Here’s some highlights from the speech Carol Schwartz delivered this afternoon in front of reporters and supporters at her U Street campaign headquarters:

  • “I am here today, to say, as Mark Twain once said, “The reports of my death are greatly exaggerated.” And, of course you know I’m talking about my political life, and it’s been a pretty long and mostly successful one.”
  • “Last Tuesday, after the nastiest, most unrelentingly negative campaign I’ve ever seen in the District was waged against me by a relatively unknown person, I lost the chance to be on the General Election ballot in November to a candidate who only received 2,234 votes….Granted, I received only 1,483 votes – 751 fewer votes than my opponent. But we also know that he targeted and registered a comparable number of College Republicans from schools throughout the city. And why should these hundreds of students, with no real vested interest in the District of Columbia – rather than the hundreds of thousands of voters who do have a vested interest – decide my fate, the potential fate of our city and the possible fate of workers who need sick leave?”
  • “There has been a huge outpouring of support for me to run as an Independent -which I cannot do – or to run a write-in campaign, which I can do.”
  • “Why should so few voters decide? They should not decide for the rest of us. So I’m answering the calls for a write-in.. .with a resounding yes!”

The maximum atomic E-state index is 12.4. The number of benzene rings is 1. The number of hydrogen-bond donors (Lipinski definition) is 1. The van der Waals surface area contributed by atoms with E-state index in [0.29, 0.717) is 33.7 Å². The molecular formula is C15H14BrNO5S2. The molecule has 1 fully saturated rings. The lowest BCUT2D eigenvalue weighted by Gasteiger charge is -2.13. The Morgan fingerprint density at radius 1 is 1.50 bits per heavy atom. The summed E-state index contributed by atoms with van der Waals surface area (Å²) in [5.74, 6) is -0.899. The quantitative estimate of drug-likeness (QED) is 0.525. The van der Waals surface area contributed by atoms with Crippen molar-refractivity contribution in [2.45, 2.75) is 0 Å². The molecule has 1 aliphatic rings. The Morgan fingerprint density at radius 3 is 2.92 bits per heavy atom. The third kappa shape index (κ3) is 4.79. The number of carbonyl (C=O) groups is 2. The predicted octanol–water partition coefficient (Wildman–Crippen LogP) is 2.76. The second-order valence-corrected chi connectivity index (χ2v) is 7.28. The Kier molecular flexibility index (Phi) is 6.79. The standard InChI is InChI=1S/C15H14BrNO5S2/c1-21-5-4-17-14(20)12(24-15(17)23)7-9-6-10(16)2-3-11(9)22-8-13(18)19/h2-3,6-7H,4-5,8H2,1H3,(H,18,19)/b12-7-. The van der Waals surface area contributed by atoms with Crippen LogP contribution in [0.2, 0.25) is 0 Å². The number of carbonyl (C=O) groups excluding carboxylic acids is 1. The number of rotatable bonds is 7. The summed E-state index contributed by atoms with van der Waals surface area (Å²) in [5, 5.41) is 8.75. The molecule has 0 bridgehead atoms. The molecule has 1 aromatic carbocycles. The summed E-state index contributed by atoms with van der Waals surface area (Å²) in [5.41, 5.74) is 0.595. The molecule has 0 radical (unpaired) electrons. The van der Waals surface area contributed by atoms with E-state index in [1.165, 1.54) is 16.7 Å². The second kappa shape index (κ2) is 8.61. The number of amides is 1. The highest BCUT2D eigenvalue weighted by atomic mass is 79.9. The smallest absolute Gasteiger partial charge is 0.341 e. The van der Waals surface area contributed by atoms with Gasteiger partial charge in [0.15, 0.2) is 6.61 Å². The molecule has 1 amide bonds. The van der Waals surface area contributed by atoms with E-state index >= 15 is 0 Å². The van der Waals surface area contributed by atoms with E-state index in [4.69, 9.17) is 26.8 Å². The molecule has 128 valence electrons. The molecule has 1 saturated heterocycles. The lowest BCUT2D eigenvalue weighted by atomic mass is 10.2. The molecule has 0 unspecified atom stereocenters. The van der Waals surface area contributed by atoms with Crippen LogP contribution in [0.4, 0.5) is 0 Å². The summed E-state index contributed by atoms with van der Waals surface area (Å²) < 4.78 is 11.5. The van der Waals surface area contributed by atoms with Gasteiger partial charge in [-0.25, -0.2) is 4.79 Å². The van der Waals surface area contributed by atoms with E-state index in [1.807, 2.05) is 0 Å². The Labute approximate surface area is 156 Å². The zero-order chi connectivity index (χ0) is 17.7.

• “To be certain, this will not be an easy task. But if all those who have encouraged me to undertake this task join in, we can win in November. And what’s the worst thing that can happen? I can lose again….So, to my past supporters and, hopefully, some new ones – whether they be Democrats, Republicans, Independents, Statehood/Greens or whatever – please grab a pencil. We’ve got a lot of writing in to do.”

Full text is after the jump.

I am here today, to say, as Mark Twain once said, “The reports of my death are greatly exaggerated.” And, of course you know I’m talking about my political life, and it’s been a pretty long and mostly successful one.

When I won my first election to the Council of the District of Columbia in 1984,1 received 53,782 votes. When I won my seat again in 1996 after taking a break following my husband’s death, I received 73,668 votes. When I was re-elected in 2000,1 received 76,173 votes. And, when I was returned to office in 2004,1 received 93,743 votes. Not to mention the couple hundred thousand votes 1 collectively received the four times I ran for Mayor.

Last Tuesday, after the nastiest, most unrelentingly negative campaign I’ve ever seen in the District was waged against me by a relatively unknown person, 1 lost the chance to be on the General Election ballot in November to a candidate who only received 2,234 votes, with only 12.6 percent of Republicans voting. Let me repeat -just 2,234 votes. And if truth be known, probably a half a million dollars was spent on his behalf by special interests, many from outside the District, mainly because of my support for enabling workers to earn some sick leave.